Two days after my father had a massive stroke my mother shot herself in the head. Her suicide was a shock–not the fact that she killed herself but the way in which she did it. It was odd that my mother chose such a violent end to her own violent life. For someone who had endured years of torture at my father’s hand, I thought she would choose a more quiet way of leaving. Perhaps she would take pills and put herself to bed in a silk nightgown, or she’d walk naked into the ocean at sunset. Instead, she cleaned the house, changed the linens, stuffed the freezer full of food, and blew her head off with my father’s shotgun.
Ruth Igby, the ugly neighbor down the road, passed the farm several times that weekend and noticed the garage door swinging open. Ruth assumed my mother was at the hospital taking care of my father and took it upon herself to close it. As she got closer to the house she noticed a light was on in the kitchen and thought my mother was home. There was a strong glare coming off the snow that had accumulated into large boulderlike masses against the sides of the house. Ruth couldn’t see anything until she shielded her eyes with her left hand and pressed her face against the side window. What she saw made her fall into the screen door and tear it loose from the top hinge. She grabbed the mesh for balance and ripped it from its frame, leaving it flapping in the wind.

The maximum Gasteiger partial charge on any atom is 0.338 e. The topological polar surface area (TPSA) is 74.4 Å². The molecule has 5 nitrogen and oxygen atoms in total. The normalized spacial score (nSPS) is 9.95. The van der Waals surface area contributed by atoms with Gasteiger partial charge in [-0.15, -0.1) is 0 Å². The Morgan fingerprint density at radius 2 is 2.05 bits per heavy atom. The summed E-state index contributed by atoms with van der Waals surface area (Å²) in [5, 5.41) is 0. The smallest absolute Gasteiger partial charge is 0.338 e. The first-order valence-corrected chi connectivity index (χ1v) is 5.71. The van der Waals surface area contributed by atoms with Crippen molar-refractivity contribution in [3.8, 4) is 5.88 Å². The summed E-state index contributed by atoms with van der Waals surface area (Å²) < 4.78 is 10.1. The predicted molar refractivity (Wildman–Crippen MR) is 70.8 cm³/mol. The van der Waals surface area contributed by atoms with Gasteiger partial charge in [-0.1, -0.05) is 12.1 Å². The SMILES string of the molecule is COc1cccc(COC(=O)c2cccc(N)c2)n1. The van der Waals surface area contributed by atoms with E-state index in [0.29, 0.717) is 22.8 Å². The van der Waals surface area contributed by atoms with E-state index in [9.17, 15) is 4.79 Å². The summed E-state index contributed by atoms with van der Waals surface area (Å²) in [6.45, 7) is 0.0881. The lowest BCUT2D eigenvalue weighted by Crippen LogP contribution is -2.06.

I didn’ t ask Ruth how she got my number or if she had called the others. I listened to her sedated slur, compliments of the town doctor, Joshua Kramer. “Not your Dr. Kramer,” she said. “His son. Remember Joshy?”
I didn’t answer.
“Even in the end your mother didn’t want to make a mess. She taped garbage bags to the walls of the kitchen and covered the stove with a drop cloth. She was always thinking about you kids.”
“Right,” I said.
I can’t imagine what my mother was thinking that Thursday afternoon in February as she pulled open the utility drawer and searched for the masking tape. Was she humming or listening to the radio? Was she thinking about Paris? Or heaven? Or her kids? Did she perform her final act the same way she washed the dishes or mashed potatoes? Was it part of her weekly to do’s? Did she scratch “Kill yourself” off the list, between “Call about furnace” and “Buy toilet paper”?